…but I’d like to give you back now please!
Well, what a start to the 2020 breeding season!
At Christmas, when Huw and I were sorting out our breeding programme for the spring and summer, it didn’t even occur to us that by the time we came to March and thinking about breeding the first mares of the season, that we’d be in the middle of a global pandemic and “locked down”.
We barely even registered news about Covid-19 in China in December, other than to sympathise with families who were losing loved ones and we certainly didn’t think we’d be in a position where the UK had ground to a standstill with everyone staying at home, schools closed until September with children learning from home, and a run on toilet paper, hand soap and flour in the supermarkets. After the wettest winter on record and the house flooding at the beginning of March, we were looking forward to a mud free, dry spring where we could finally get out and ride. Read on…
Like many people who were horse mad teenagers in the 80’s, I grew up on a diet of superheroes with names like Harvey Smith, Ginny Leng, Lucinda Green, John Whitaker and Nick Skelton. (Yes, I admit it dates me outrageously!). BSJA Show jumping and Eventing was the route I took at a fairly respectable amateur level, I then moved into classical dressage and I then slowly become thoroughly disillusioned with riding horses and the horse competition world to the point I barely even hacked my horse any more, let alone competed. If you were to ask me how I rode Western, I would answer “very badly”. (Incidentally, that’s still my answer!).
It’s also fair to say, I fell into breeding American Quarter Horses by accident. It’s a well known story (and a running joke between us) that Huw forgot our anniversary one year and so bought me a pregnant AQHA mare (Acorn) to make up for it because he couldn’t find a decent enough Lusitano for our stud without going to Portugal.
It’s come to that time of year again, when we’re actively marketing the horses we have for sale.
Many breeders sell their foals at birth, to go at weaning, and take deposits as they are born to then have them go in the autumn. We take a slightly different approach to many other breeders, partly because we don’t want to tempt fate (yes, we’re a bit superstitious), partly because we wean at 7 months, then get our foals professionally handled and started properly, and partly because a number of years ago we took a deposit on a 3 month old colt who the day after he was sold decided to jump barbed wire instead of go through the open gate next to it and I had to explain to his devastated new owner why she wouldn’t be getting her horse. Not something I want to repeat. (Yes, Jimmy, we’re looking at you!). This means that by the time our horses are ready to go, it’s usually the New Year and they are around 9 months old. They’re ready to go and do things straight away and they’re happy, steady, sane horses who understand what their new owners are asking them to do and so don’t get themselves into trouble.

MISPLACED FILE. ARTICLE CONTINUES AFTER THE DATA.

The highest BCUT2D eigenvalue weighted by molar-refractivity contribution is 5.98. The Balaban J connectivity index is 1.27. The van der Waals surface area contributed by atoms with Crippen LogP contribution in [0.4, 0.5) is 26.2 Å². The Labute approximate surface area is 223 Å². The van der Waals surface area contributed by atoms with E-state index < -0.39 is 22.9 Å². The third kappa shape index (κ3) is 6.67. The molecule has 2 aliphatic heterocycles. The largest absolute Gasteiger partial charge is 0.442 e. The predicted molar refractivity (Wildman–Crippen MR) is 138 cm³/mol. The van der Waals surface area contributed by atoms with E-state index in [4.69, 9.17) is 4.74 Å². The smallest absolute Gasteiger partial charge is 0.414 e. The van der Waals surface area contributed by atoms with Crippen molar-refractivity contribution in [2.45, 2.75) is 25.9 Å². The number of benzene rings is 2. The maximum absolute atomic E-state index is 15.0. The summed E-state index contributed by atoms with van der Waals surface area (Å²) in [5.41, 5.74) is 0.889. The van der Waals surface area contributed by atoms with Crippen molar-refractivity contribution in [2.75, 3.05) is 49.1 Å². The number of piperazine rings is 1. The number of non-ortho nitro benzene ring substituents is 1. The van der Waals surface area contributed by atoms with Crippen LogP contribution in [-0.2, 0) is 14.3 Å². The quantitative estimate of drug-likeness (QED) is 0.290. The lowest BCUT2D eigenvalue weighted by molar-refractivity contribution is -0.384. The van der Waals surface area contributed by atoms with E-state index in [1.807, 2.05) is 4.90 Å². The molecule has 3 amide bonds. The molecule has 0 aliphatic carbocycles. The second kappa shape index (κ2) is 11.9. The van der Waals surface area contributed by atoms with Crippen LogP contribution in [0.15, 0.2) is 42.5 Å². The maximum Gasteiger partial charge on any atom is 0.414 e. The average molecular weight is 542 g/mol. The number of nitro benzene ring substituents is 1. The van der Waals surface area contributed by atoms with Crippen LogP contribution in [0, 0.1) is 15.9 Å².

(Photo Credit: Rhona Barnett.)
” Nadolig Llawen!”
We love getting updates from our foals in their new homes, and this fabulous gem of a photograph arrived in my inbox this morning from Elvis and his new mum, Rhona.
So, given that Elvis is in the festive spirit (and is looking AMAZING in his new home), everyone at Doghill would like to wish you all a very Happy Christmas and a wonderful New Year!
Our festive preparations are rapidly gathering pace, Charlotte is beside herself with excitement at the prospect of Father Christmas arriving, she has watched the film “Frozen” too many times to count, and we’re already stuffed full on too many mince pies!
In the spirit of Christmas, and too many Christmas films, here is a useful little Welsh phrase for those of you with children which is going to be used a LOT in our house with Charlotte this Christmas!
“Oes rhaid i ni wylio Frozen eto?!!” (Do we have to watch “Frozen” AGAIN??!)
Merry Christmas and Happy New Year folks!
We’re currently in the process of getting our Christmas cards sorted. Whilst going through our huge file of pictures to find the perfect one that represents everything we think a Doghill Christmas is about, I came across a snap I took of my Lusitano mare Sophia in heavy snow about 10 years ago. Sophia was a “quirky” girl who was given to me by a friend with the immortal words; “if you can catch her, you can have her”. Well, never one to resist a challenge (especially where horses are concerned) I promptly caught her and I “had” her.
In the interests of full disclosure, it’s probably pertinent to mention at this point that Sophia was semi-wild, hated to be touched and it took 4 days and a lot of bribery and fast thinking to get anywhere near her in a 10 acre field, let alone catch her. But I digress. My point is that Sophia had, at the age of 10, never, ever worn a rug.
Rugging a horse is a very emotive issue. There are the “a horse wouldn’t have a rug in the wild” brigade and so their horses never wear a rug, even when the horse is soaking wet and shivering with cold in a field in a howling storm, and then at the other end of the spectrum, there are the “my horse has a full coat, but it is never ever not rugged because I like it warm and cosy” people and you’ll find their horse sweating in a heavy rug, in hot sun, because it was cold 3 days ago and it might be cold next week.
However, the great majority of horse owners fall somewhere in between and are pretty sensible in their approach. When they are deciding whether their horse should wear a rug they have to take into account considerations like whether the horse is clipped, unclipped, stabled or living out and this impacts their decision.